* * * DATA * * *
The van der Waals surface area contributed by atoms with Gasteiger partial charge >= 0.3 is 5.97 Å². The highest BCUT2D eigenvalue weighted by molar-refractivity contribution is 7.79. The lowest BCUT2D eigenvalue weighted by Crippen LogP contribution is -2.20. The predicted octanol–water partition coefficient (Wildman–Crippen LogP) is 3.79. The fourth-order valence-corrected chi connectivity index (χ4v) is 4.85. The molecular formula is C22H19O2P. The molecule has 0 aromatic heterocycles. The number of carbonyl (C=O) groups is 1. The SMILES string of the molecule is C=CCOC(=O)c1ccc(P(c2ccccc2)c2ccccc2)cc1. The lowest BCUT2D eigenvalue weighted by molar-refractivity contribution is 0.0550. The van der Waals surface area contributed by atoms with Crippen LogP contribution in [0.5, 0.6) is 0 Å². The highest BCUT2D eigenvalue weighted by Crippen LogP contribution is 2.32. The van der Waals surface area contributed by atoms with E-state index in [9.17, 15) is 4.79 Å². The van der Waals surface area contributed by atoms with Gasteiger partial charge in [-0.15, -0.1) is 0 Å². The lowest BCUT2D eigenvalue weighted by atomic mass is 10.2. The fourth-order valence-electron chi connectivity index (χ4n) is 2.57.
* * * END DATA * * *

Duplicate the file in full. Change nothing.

The van der Waals surface area contributed by atoms with Gasteiger partial charge >= 0.3 is 5.97 Å². The highest BCUT2D eigenvalue weighted by molar-refractivity contribution is 7.79. The lowest BCUT2D eigenvalue weighted by Crippen LogP contribution is -2.20. The predicted octanol–water partition coefficient (Wildman–Crippen LogP) is 3.79. The fourth-order valence-corrected chi connectivity index (χ4v) is 4.85. The molecular formula is C22H19O2P. The molecule has 0 aromatic heterocycles. The number of carbonyl (C=O) groups is 1. The SMILES string of the molecule is C=CCOC(=O)c1ccc(P(c2ccccc2)c2ccccc2)cc1. The lowest BCUT2D eigenvalue weighted by molar-refractivity contribution is 0.0550. The van der Waals surface area contributed by atoms with Crippen LogP contribution in [0.5, 0.6) is 0 Å². The highest BCUT2D eigenvalue weighted by Crippen LogP contribution is 2.32. The van der Waals surface area contributed by atoms with E-state index in [9.17, 15) is 4.79 Å². The van der Waals surface area contributed by atoms with Gasteiger partial charge in [-0.15, -0.1) is 0 Å². The lowest BCUT2D eigenvalue weighted by atomic mass is 10.2. The fourth-order valence-electron chi connectivity index (χ4n) is 2.57.